What can you say about Atlanta Hawks superstar forward Josh Smith? Since the Hawks drafted him 17th overall in the 2004 NBA Draft, he's been one of the league's most entertaining players—unless he's blocking your shot. The 6'9", 240-pound beast makes it look easy.
In reality, nothing came easy for Josh. His childhood was tough. But thanks to the game of basketball, together with the motivating force of his family, Josh found the fire and passion he needed to succeed—and that he still displays whenever he steps on the court.
Growing up happened early at the Smith household in Georgia. While most kids his age were worrying about their next family vacation, Josh had more serious concerns. He says, "[We had] to always worry about the lights cutting out, little things that you shouldn't have to worry about as a kid." But instead of backing down and accepting his unfortunate circumstances, Josh fought back. "That helped me a whole lot to build that fire and the energy and the motivation that I needed in order to be able to push me through those moments where I wanted to stop and quit," he says.
Josh never quit. The fire inside kept burning as he fought to make it to the next level, putting in years of hard work on the court and playing against the best young basketball players in the country. For his senior year of high school, Josh transferred to basketball powerhouse Oak Hill Academy, where he first earned his shot blocking credentials. In the summer of 2003, he played alongside the formidable Dwight Howard on the highly coveted Atlanta Celtics AAU team.
Shortly thereafter, Josh joined another powerhouse, his hometown Atlanta Hawks, where he had to grow up fast once again. According to Hawks athletic trainer Wally Blase, "He came in as an 18-year-old out of high school. He was raw and new to everything, but he has grown and evolved so much since then, not just as a basketball player, but as a person."
Blase vividly recalls watching the young, explosive forward in his first summer league game. When an errant alley oop pass sailed four feet wide of the rim, Josh spun in midair, grabbed the ball with his left hand and completed an incredible dunk over the defense. "I wish I could find a tape of it, because I don't know if I saw what I think I saw," says Blase. "Everyone in the gym was stunned, it was an explosion in the middle of a summer league game."
Building on his amazing athleticism, Josh has steadily developed his game each year. He says, "My goals for the off-season [are] obviously to improve from what I did last year." He analyzes what he did the previous season, finds his weak points and improves on them through "hard work and dedication." He then polishes skills he's already mastered.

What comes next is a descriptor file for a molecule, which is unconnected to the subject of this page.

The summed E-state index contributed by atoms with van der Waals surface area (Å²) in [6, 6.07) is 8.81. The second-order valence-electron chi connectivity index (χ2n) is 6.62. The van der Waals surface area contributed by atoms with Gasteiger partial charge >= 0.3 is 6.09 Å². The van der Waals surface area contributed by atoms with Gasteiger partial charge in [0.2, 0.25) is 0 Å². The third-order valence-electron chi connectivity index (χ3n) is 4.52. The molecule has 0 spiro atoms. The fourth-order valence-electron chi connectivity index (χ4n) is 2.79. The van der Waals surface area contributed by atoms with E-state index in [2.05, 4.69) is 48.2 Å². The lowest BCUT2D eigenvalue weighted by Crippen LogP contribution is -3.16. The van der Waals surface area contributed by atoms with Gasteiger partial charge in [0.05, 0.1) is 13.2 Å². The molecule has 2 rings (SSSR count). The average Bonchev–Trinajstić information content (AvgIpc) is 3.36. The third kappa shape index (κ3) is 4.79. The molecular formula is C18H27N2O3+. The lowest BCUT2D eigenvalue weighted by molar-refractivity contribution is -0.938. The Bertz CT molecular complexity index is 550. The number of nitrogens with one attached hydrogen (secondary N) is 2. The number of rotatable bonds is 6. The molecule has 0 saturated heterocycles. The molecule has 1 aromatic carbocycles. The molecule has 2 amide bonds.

Josh admits that on some days he doesn't want to get out of bed. But his family continues to motivate him to stay mentally strong and continue to work. "My motivation is my family," he says. "You know how people are with their family—they love the mess out of them." He views anything less than 100 percent effort as an affront to his family. "I look at it as though I don't want to let them down," Josh says. "My mindset is that I don't want to fail my family, so I think that helps me out."
Josh's off-season labors are rewarded each year when he reports to the Hawks' pre-season camp. Blase says, "He will show up on the first day of training camp and look like he hasn't run a sprint all summer. But then he'll be the first one done with the mile and the first one done with our 16 sprints." His exemplary work ethic makes Josh a growing force in the NBA. On Feb. 2, 2010, he became the youngest player [at age 24] to reach 1,000 blocked shots. As he continues to work this off-season, there's no question that the fire that ignited within him as a young kid will continue to burn, fueling improvements in his game.
Blase sees a bright future for Josh. "He is literally one of the biggest athletic freaks I've ever seen," he says. "His ability to just turn it on to either block a shot or go up for a dunk is amazing. When the light goes on, you can't stop him. The potential is unlimited for that kid."
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